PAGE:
When a school provides coaching for teachers, that support can nourish the ecosystem like fresh rain soaking soil. Teaching can be isolating. Coaching can be a replenishing gift.
In Section Three: Coaching Strategies to Enhance Teacher Practice and Improve Student Learning, Erin Brown begins by describing the roles of literacy coaches and teachers within Coaching Cycles.
• • •
Coaching Cycles to Enhance Teacher Practice and Student Learning
A coaching cycle is an articulated plan for the work that happens between a teacher and a coach, based on a specific goal. Successful coaching cycles are built on the belief that the person being coached is capable of accomplishing the goals they have set.
- The coach’s role in a cycle is to support and advance the teaching decisions made to achieve a goal in the shortest time possible.
- The teacher’s role in a cycle is to invite someone into their thinking so they can revise and enhance what they know.
As we begin a coaching cycle, we can ask the centering question that my colleague and mathematics coaching expert, Kristin, recently asked in a coaching meeting:
“What can we do together that only can be done because we are working together?”
Isn’t that a grounding question? To me, it’s a reminder of the acceleration and growth that comes from teaching side by side with someone when hyper-focused on a common purpose. Thinking about what we can accomplish together that we could not accomplish alone drives teachers to choose ambitious goals. Teachers know they won’t be left struggling to figure out how to achieve those goals on their own.
Coaching Cycles Are Predictable Yet Flexible
There is no magic to a coaching cycle. The format is meant to be simple and predictable, but flexible enough to meet the needs of the teacher.
Let’s look more closely at the components of a typical coaching cycle.
- The first step in most coaching cycles is goal setting. The coach and teacher(s) come together to discuss the specific work they might do together to support students. In this conference, they define a data-informed student learning goal.
- After determining a specific and measurable goal for their collaboration, the coach and teacher(s) begin to co-plan the first lessons and other activities they will use to work toward the goal. While co-planning, they often decide to follow the gradual release of responsibility approach (McVee et al. 2019) where the coach will begin with modeling a specific instructional practice, later will move to co-teaching with the teacher, and then will switch to observing and providing feedback as the teacher takes on the instruction.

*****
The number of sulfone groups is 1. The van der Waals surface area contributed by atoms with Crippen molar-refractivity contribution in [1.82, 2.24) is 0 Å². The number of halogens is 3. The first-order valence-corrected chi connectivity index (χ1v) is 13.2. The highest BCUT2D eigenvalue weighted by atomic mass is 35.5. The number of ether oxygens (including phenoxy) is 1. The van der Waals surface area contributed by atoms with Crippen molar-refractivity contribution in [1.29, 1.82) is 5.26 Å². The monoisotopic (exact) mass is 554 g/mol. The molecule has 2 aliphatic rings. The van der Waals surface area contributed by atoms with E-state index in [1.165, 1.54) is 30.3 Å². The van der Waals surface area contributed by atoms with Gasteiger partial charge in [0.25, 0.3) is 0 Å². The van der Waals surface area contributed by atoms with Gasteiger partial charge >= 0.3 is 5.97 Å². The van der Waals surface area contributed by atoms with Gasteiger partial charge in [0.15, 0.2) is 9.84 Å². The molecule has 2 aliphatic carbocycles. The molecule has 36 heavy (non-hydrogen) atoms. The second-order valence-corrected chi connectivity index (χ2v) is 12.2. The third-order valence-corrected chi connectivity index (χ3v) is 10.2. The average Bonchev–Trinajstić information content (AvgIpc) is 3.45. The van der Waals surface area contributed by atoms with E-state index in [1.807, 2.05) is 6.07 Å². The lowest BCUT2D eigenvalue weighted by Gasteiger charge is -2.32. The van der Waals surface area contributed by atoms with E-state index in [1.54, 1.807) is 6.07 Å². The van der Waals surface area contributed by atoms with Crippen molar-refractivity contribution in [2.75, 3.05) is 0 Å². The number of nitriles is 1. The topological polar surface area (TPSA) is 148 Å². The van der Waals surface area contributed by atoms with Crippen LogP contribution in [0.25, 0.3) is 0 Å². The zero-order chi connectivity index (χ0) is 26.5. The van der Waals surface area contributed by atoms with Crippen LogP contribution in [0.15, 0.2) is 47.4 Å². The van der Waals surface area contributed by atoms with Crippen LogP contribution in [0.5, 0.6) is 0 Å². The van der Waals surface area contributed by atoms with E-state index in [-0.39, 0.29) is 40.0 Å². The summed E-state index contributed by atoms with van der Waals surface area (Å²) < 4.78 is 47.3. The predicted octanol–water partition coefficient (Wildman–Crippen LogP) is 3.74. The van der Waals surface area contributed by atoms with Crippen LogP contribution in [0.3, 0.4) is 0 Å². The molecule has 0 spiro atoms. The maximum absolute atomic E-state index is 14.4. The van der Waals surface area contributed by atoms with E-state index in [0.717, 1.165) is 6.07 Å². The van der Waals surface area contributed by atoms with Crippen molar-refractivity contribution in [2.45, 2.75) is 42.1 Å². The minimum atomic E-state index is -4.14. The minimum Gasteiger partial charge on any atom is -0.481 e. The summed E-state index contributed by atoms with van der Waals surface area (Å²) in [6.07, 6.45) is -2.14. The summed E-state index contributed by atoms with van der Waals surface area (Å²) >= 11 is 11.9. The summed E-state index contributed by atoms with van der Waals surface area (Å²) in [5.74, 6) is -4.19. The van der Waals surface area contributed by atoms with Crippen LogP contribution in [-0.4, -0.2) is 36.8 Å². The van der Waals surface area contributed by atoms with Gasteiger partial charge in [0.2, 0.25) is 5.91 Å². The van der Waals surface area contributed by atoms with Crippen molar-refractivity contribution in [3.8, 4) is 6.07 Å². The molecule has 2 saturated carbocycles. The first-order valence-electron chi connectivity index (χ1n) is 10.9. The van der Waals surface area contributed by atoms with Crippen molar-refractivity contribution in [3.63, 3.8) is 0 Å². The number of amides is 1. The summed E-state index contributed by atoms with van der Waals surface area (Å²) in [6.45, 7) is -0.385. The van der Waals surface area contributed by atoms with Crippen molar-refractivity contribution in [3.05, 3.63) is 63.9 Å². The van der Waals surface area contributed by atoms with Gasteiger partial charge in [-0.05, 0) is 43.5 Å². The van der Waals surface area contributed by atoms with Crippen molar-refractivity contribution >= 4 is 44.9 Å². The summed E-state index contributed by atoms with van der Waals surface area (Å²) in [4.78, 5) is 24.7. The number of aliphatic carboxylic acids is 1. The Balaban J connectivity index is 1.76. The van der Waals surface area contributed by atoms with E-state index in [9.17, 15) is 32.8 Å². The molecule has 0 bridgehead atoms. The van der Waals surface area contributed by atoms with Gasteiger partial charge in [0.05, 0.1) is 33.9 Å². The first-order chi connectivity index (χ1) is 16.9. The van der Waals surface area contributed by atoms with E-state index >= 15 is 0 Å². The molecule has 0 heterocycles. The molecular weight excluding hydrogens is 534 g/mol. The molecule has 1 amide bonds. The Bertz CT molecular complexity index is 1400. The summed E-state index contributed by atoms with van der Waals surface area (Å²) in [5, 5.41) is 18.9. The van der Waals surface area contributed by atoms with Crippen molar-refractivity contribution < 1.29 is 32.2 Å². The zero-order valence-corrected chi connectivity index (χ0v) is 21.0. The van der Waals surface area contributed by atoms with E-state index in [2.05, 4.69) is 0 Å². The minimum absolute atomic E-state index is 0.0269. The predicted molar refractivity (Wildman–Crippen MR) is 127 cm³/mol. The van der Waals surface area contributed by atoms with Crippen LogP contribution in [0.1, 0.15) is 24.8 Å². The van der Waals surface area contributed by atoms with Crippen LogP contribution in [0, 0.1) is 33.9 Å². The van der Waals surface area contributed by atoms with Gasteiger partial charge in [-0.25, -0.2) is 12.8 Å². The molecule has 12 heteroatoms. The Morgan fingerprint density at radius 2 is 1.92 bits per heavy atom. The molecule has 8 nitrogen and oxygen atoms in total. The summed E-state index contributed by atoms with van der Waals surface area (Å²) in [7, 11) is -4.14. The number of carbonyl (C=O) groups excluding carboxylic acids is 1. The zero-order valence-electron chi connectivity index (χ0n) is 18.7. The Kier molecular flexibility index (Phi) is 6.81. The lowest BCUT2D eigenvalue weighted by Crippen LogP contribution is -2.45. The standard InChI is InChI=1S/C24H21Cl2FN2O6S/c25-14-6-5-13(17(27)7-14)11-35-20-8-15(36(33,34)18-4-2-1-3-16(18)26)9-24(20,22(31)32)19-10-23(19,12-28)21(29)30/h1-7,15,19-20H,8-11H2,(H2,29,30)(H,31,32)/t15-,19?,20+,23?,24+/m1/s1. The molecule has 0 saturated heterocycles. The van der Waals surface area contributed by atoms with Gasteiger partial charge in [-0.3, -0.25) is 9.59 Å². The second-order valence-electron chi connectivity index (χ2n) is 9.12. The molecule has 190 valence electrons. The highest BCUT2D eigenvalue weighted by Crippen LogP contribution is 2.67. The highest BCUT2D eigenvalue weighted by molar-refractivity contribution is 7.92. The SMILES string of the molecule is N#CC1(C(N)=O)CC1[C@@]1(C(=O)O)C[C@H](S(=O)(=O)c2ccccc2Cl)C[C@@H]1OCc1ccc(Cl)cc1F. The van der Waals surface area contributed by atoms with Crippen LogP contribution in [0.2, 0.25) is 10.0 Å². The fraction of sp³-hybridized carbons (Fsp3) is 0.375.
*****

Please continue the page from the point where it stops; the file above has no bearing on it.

- The decisions made during the co-planning phase are fluid and may be revised throughout the implementation phase of a coaching cycle as the coach and teacher watch students and reflect together. Modeling, co-teaching, and observing are chosen intentionally throughout a coaching cycle depending on what is needed to meet a particular goal. Many factors come into play when deciding which coaching activities will best meet needs in a coaching cycle, including how familiar the coach and teacher are with each other’s teaching, the depth of the instructional goal, and the predicted length of the coaching cycle.
- Between each teaching episode, the coach and teacher conference to reflect, revise, and co-plan next instructional steps. During these conferences, the coach and teacher use observation and informal assessments to revise the next steps needed to achieve the goal.
- As you can see, conversations become the center of any coaching cycle. Once coaches and teachers start teaching together, their conversations are usually filled with honest reflection in light of the initial goal. And they don’t have to wait until the end of a planned coaching cycle to revisit their goal! Hopefully the goal is woven into all of their conferences. When comparing the goal with what they are noticing through intentional observations of students’ learning, they determine which students have achieved the goal or a part of the goal at any point in the cycle and what instructional steps to take with those who are still working toward the goal. Sometimes it’s the real work of teaching side-by-side that helps colleagues realize that a goal might need to be refined to better meet key learning standards or research-supported literacy practices. Conferencing regularly helps teachers and coaches calibrate their decisions as they move toward their shared goal
To learn more about this book, visit Heinemann.com.
Erin Brown has more than twenty years of experience as a classroom teacher, literacy specialist, literacy coach, and consultant. Her current role includes facilitating a professional learning network of literacy coaches across Michigan. While working with children is her first passion, she is honored to now learn alongside literacy educators, focusing on research-supported instruction and professional learning that is as close to the real work of classrooms as possible.
Susan L’Allier is Associate Professor Emeritus at Northern Illinois University, where she taught graduate courses in literacy leadership and coaching. A former elementary school teacher and principal, Susan’s research has focused on the relationship between literacy coaching and student achievement. She is the author of numerous articles and the coauthor of two books about literacy coaching, including The Common Core Coaching Book and Collaborative Coaching for Disciplinary Literacy.